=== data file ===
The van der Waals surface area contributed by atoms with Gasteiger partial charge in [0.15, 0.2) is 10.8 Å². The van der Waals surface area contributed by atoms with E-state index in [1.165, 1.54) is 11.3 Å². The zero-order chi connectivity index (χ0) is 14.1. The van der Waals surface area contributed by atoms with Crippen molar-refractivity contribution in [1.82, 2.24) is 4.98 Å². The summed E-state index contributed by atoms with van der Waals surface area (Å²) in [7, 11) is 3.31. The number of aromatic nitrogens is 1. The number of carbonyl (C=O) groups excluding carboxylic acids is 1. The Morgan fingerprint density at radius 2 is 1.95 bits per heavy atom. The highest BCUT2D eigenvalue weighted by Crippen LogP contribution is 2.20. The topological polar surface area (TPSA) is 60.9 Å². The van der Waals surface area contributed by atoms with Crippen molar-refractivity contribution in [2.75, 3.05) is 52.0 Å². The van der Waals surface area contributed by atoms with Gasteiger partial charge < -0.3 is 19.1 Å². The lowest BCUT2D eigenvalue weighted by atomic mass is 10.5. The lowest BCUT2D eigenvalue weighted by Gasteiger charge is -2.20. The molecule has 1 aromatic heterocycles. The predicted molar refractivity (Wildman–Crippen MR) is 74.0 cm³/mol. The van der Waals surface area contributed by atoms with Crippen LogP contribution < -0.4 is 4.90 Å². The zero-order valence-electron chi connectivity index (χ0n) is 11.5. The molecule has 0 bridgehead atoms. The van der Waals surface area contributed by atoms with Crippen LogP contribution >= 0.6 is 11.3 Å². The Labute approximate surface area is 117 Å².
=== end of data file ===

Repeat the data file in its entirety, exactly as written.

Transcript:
The van der Waals surface area contributed by atoms with Gasteiger partial charge in [0.15, 0.2) is 10.8 Å². The van der Waals surface area contributed by atoms with E-state index in [1.165, 1.54) is 11.3 Å². The zero-order chi connectivity index (χ0) is 14.1. The van der Waals surface area contributed by atoms with Crippen molar-refractivity contribution in [1.82, 2.24) is 4.98 Å². The summed E-state index contributed by atoms with van der Waals surface area (Å²) in [7, 11) is 3.31. The number of aromatic nitrogens is 1. The number of carbonyl (C=O) groups excluding carboxylic acids is 1. The Morgan fingerprint density at radius 2 is 1.95 bits per heavy atom. The highest BCUT2D eigenvalue weighted by Crippen LogP contribution is 2.20. The topological polar surface area (TPSA) is 60.9 Å². The van der Waals surface area contributed by atoms with Crippen molar-refractivity contribution in [2.75, 3.05) is 52.0 Å². The van der Waals surface area contributed by atoms with Gasteiger partial charge < -0.3 is 19.1 Å². The lowest BCUT2D eigenvalue weighted by atomic mass is 10.5. The lowest BCUT2D eigenvalue weighted by Gasteiger charge is -2.20. The molecule has 1 aromatic heterocycles. The predicted molar refractivity (Wildman–Crippen MR) is 74.0 cm³/mol. The van der Waals surface area contributed by atoms with Crippen LogP contribution < -0.4 is 4.90 Å². The zero-order valence-electron chi connectivity index (χ0n) is 11.5. The molecule has 0 bridgehead atoms. The van der Waals surface area contributed by atoms with Crippen LogP contribution >= 0.6 is 11.3 Å². The Labute approximate surface area is 117 Å².